5. The first cat I ever rescued is deaf. When I rescued him he was a kitten that was acting like he was hit in the head and couldn't walk without falling over. Since this kitten lived in a feral colony that was taken care of by my boss I saw the kitten everyday and knew something was wrong. Turns out he had a bacterial infection which I believe was in his ears because he was able to recover but this left him still wobbly and what I later learned deaf. Not to mention he has the Feline Herpes Virus that he became infected with at a young age because every cat in the colony has it. I took months of what I call his physical therapy to allow him to start walking, jumping and even just looking up again and though he still has issues I don't have to treat him any differently than I do my 5 other rescues that came after him. Out of my tabbies he actually listens the best I say. Haha! He takes clues from the other cats when its time to eat or come inside and quickly learned when I wave my hand I want him to come so he does. He is very smart and clever because deaf animals have to be to survive. He is also a real sweetheart, loves to meet new kitties, especially young kittens and is respected in my cat pack. He has made me want to rescue other disabled animals because they seem to have such loving and giving personalities. I bet these two dogs would be great pets. They just need some structure and I'm sure a home with a dog that can hear will help them get around. Other than that they just need love.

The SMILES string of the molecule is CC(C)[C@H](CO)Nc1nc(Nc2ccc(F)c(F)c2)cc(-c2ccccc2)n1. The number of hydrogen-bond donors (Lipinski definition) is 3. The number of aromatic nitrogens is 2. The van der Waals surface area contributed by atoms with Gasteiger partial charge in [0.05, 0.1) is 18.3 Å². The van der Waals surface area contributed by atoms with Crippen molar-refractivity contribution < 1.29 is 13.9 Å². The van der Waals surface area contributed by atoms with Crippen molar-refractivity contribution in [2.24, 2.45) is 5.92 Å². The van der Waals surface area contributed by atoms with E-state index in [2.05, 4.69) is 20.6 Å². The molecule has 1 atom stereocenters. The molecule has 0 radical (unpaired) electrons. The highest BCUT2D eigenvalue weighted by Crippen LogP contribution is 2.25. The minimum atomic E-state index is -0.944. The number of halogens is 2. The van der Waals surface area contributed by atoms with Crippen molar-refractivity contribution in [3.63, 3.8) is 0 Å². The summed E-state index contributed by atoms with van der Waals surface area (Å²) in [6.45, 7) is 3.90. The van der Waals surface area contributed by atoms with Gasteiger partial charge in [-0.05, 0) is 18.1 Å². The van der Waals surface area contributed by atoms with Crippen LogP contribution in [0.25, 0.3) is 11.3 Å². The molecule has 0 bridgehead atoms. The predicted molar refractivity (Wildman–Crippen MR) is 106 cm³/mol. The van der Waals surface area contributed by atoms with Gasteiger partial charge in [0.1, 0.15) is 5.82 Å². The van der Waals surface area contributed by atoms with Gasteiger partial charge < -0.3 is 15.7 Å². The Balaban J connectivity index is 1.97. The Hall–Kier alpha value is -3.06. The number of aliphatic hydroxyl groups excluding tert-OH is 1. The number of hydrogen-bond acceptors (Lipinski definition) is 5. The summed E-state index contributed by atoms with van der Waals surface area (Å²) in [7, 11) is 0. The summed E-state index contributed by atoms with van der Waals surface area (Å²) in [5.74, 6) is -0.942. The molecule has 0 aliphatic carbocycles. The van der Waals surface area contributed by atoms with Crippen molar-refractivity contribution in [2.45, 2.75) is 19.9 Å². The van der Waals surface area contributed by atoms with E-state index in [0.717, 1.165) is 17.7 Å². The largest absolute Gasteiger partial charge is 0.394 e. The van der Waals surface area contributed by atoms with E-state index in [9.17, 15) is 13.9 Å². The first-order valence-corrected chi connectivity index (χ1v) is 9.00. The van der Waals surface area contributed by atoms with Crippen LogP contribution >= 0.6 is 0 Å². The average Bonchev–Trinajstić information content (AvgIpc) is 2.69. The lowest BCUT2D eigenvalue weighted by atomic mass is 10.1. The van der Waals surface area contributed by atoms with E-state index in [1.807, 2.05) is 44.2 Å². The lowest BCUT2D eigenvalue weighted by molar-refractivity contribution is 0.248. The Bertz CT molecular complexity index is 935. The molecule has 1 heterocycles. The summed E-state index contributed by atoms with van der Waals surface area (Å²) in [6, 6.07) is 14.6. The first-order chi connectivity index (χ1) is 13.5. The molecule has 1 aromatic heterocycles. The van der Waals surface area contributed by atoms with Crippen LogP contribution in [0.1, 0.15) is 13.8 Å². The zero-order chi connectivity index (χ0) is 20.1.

6. I am a volunteer dog walker at the local shelter in California & foster mom. We have been getting quite a few white, deaf, pit bulls, boxers & pit mixes. They are all sweet & loving. One named Ivory got adopted as a pup & returned for "not listening". She is such a sweet energetic girl but she has been at the shelter since June 1st probably since she is deaf. We also have a deaf pit mix named Bagel, who has been at the shelter since July. They both participate in playgroup with other dogs & I don't think they even realize that they are different. Diamond & Tucker are so lucky to have found you! Thank you for all that you do for these special kids.